Premier League explain why Manchester City will face Stoke on a Champions League night
The Premier League has defended its position over the clash of Manchester City's rearranged Premier League match against Stoke and Wednesday night's Champions League games.
It had been agreed there should be no domestic matches starting at the same time as any European ties, and that they should also finish at least half an hour before matches in either the Champions League or Europa League begin.
However, City will take on Stoke at the Etihad Stadium on Wednesday, kicking off at 8pm - just 15 minutes after the second-leg games begin between Barcelona and Paris St Germain and Borussia Dortmund and Benfica.
There have been precedents where UEFA has issued sanctions in terms of heavy fines, although it is understood that would be levied against the national association - the Football Association in England's case - rather than a specific club or league.
The Premier League, though, stresses the availability of suitable dates is becoming more and more limited.
"The Premier League does not seek to arrange matches on the same dates as UEFA but the challenges of the fixture list occasionally make it unavoidable," a spokesman said.
"UEFA itself has exacerbated the fixture challenges that English football faces, taking more Champions League and Europa League dates over the years while our competitions have remained the same."
Europe's governing body, meanwhile, will keep a close eye on the issues raised.
"We don't comment on specific matches and UEFA reviews potential calendar clashes at the end of the season," a UEFA spokesman said in a statement.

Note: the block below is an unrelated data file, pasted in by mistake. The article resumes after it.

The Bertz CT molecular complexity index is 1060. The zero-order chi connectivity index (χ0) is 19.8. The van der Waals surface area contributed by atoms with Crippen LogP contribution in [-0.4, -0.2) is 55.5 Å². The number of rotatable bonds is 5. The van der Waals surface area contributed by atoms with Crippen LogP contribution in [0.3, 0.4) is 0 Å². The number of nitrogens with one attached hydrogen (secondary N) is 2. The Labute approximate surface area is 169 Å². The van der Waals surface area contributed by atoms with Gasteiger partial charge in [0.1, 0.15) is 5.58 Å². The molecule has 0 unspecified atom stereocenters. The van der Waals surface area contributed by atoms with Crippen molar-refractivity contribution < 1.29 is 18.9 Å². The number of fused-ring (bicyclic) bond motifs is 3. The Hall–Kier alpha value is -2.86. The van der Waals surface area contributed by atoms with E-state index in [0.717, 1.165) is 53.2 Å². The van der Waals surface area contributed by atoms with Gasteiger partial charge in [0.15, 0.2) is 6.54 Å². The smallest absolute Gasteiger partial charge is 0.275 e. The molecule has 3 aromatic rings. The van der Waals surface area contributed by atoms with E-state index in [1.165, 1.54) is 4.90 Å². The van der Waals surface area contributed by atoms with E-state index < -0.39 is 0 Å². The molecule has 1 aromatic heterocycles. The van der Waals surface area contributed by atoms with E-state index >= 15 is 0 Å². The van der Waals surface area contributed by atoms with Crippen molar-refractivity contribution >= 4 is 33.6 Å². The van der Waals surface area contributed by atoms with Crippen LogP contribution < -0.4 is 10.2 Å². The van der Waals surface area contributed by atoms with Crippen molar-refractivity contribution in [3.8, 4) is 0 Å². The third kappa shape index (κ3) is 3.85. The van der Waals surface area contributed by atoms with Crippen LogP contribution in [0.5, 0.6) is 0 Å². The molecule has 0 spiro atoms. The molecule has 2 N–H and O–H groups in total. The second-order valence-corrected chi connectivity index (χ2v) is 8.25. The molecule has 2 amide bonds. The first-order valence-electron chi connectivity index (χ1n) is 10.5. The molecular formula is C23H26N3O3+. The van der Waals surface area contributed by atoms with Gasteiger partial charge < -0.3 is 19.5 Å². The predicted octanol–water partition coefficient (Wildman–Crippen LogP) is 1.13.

"During the course of a season, we make sure that we are in close dialogue with the respective leagues and national associations."
Manchester City's game against Stoke was moved after Pep Guardiola's men progressed to the quarter-finals of the FA Cup by beating Huddersfield 5-1 in a replay last week.
Stoke chief executive Tony Scholes felt for the inconvenience imposed on their travelling fans.
"We were in consultation with the Premier League and Manchester City for some weeks over the dates for this fixture. It does get difficult because of the slots available not being many," Scholes said in the Stoke Sentinel.
"The Premier League has to avoid, when it can, Champions League dates in midweeks and it has to avoid certain other commitments. Man City also had another game that needed rearranging.
"The only disappointment is that supporters don't have much time to make their plans, but I'm afraid it is unavoidable in this situation."